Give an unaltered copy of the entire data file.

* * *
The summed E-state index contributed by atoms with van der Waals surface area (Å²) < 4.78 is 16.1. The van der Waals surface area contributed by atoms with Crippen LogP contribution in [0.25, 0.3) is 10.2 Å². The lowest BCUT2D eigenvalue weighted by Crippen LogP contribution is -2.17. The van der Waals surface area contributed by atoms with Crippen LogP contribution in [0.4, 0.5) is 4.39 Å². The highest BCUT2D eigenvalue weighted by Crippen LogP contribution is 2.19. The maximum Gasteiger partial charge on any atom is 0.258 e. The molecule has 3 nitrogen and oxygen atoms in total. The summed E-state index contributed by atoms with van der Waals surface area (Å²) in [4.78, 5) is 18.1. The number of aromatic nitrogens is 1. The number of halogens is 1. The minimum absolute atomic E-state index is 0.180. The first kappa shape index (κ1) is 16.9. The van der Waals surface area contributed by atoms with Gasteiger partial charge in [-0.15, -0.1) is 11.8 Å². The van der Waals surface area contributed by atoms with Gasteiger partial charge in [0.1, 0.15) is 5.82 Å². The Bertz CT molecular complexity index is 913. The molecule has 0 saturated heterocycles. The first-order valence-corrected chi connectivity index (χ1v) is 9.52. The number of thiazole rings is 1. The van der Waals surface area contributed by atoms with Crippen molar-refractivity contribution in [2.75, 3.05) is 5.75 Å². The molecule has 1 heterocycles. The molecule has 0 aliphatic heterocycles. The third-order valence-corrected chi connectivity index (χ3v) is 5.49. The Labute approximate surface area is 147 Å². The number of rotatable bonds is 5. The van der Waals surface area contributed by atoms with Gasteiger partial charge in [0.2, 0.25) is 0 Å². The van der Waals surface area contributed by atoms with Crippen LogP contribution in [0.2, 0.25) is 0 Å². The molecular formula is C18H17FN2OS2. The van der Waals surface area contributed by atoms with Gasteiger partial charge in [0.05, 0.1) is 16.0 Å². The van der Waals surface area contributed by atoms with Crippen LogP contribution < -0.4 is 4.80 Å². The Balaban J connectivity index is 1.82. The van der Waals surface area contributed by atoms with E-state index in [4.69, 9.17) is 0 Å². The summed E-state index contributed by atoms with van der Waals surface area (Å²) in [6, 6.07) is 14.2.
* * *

The summed E-state index contributed by atoms with van der Waals surface area (Å²) < 4.78 is 16.1. The van der Waals surface area contributed by atoms with Crippen LogP contribution in [0.25, 0.3) is 10.2 Å². The lowest BCUT2D eigenvalue weighted by Crippen LogP contribution is -2.17. The van der Waals surface area contributed by atoms with Crippen LogP contribution in [0.4, 0.5) is 4.39 Å². The highest BCUT2D eigenvalue weighted by Crippen LogP contribution is 2.19. The maximum Gasteiger partial charge on any atom is 0.258 e. The molecule has 3 nitrogen and oxygen atoms in total. The summed E-state index contributed by atoms with van der Waals surface area (Å²) in [4.78, 5) is 18.1. The number of aromatic nitrogens is 1. The number of halogens is 1. The minimum absolute atomic E-state index is 0.180. The first kappa shape index (κ1) is 16.9. The van der Waals surface area contributed by atoms with Gasteiger partial charge in [-0.15, -0.1) is 11.8 Å². The van der Waals surface area contributed by atoms with Gasteiger partial charge in [0.1, 0.15) is 5.82 Å². The Bertz CT molecular complexity index is 913. The molecule has 0 saturated heterocycles. The first-order valence-corrected chi connectivity index (χ1v) is 9.52. The number of thiazole rings is 1. The van der Waals surface area contributed by atoms with Crippen molar-refractivity contribution in [2.75, 3.05) is 5.75 Å². The molecule has 1 heterocycles. The molecule has 0 aliphatic heterocycles. The third-order valence-corrected chi connectivity index (χ3v) is 5.49. The Labute approximate surface area is 147 Å². The number of rotatable bonds is 5. The van der Waals surface area contributed by atoms with Gasteiger partial charge in [0.2, 0.25) is 0 Å². The van der Waals surface area contributed by atoms with Crippen LogP contribution in [0.2, 0.25) is 0 Å². The molecular formula is C18H17FN2OS2. The van der Waals surface area contributed by atoms with Gasteiger partial charge in [0.05, 0.1) is 16.0 Å². The van der Waals surface area contributed by atoms with Crippen LogP contribution < -0.4 is 4.80 Å². The Balaban J connectivity index is 1.82. The van der Waals surface area contributed by atoms with E-state index in [4.69, 9.17) is 0 Å². The summed E-state index contributed by atoms with van der Waals surface area (Å²) in [6, 6.07) is 14.2.